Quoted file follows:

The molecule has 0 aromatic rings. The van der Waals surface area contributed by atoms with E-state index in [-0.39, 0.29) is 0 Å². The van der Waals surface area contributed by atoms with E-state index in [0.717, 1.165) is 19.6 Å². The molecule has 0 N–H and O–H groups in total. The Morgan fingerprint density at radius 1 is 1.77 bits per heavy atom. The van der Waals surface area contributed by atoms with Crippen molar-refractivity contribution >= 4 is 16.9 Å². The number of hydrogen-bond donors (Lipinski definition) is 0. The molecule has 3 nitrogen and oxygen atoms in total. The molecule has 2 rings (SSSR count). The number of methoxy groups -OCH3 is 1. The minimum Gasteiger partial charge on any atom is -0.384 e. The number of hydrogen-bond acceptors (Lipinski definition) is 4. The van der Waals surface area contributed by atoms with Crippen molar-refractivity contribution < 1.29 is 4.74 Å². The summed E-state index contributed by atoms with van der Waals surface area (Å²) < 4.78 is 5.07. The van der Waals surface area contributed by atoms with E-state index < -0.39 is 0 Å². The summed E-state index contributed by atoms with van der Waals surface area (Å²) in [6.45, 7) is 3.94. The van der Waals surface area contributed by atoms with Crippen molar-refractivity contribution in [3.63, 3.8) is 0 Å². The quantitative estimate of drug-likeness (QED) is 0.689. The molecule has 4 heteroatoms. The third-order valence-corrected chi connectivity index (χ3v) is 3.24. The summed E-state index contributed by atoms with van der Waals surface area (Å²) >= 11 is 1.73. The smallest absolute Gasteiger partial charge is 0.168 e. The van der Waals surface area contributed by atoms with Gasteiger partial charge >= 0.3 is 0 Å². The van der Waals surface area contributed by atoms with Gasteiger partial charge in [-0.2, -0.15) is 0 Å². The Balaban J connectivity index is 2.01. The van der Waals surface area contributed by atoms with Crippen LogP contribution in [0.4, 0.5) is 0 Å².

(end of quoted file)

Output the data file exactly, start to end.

The molecule has 0 aromatic rings. The van der Waals surface area contributed by atoms with E-state index in [-0.39, 0.29) is 0 Å². The van der Waals surface area contributed by atoms with E-state index in [0.717, 1.165) is 19.6 Å². The molecule has 0 N–H and O–H groups in total. The Morgan fingerprint density at radius 1 is 1.77 bits per heavy atom. The van der Waals surface area contributed by atoms with Crippen molar-refractivity contribution >= 4 is 16.9 Å². The number of hydrogen-bond donors (Lipinski definition) is 0. The molecule has 3 nitrogen and oxygen atoms in total. The molecule has 2 rings (SSSR count). The number of methoxy groups -OCH3 is 1. The minimum Gasteiger partial charge on any atom is -0.384 e. The number of hydrogen-bond acceptors (Lipinski definition) is 4. The van der Waals surface area contributed by atoms with Crippen molar-refractivity contribution < 1.29 is 4.74 Å². The summed E-state index contributed by atoms with van der Waals surface area (Å²) < 4.78 is 5.07. The van der Waals surface area contributed by atoms with E-state index < -0.39 is 0 Å². The summed E-state index contributed by atoms with van der Waals surface area (Å²) in [6.45, 7) is 3.94. The van der Waals surface area contributed by atoms with Crippen molar-refractivity contribution in [3.63, 3.8) is 0 Å². The quantitative estimate of drug-likeness (QED) is 0.689. The molecule has 4 heteroatoms. The third-order valence-corrected chi connectivity index (χ3v) is 3.24. The summed E-state index contributed by atoms with van der Waals surface area (Å²) >= 11 is 1.73. The smallest absolute Gasteiger partial charge is 0.168 e. The van der Waals surface area contributed by atoms with Gasteiger partial charge >= 0.3 is 0 Å². The van der Waals surface area contributed by atoms with Gasteiger partial charge in [-0.2, -0.15) is 0 Å². The Balaban J connectivity index is 2.01. The van der Waals surface area contributed by atoms with Crippen LogP contribution in [0.4, 0.5) is 0 Å².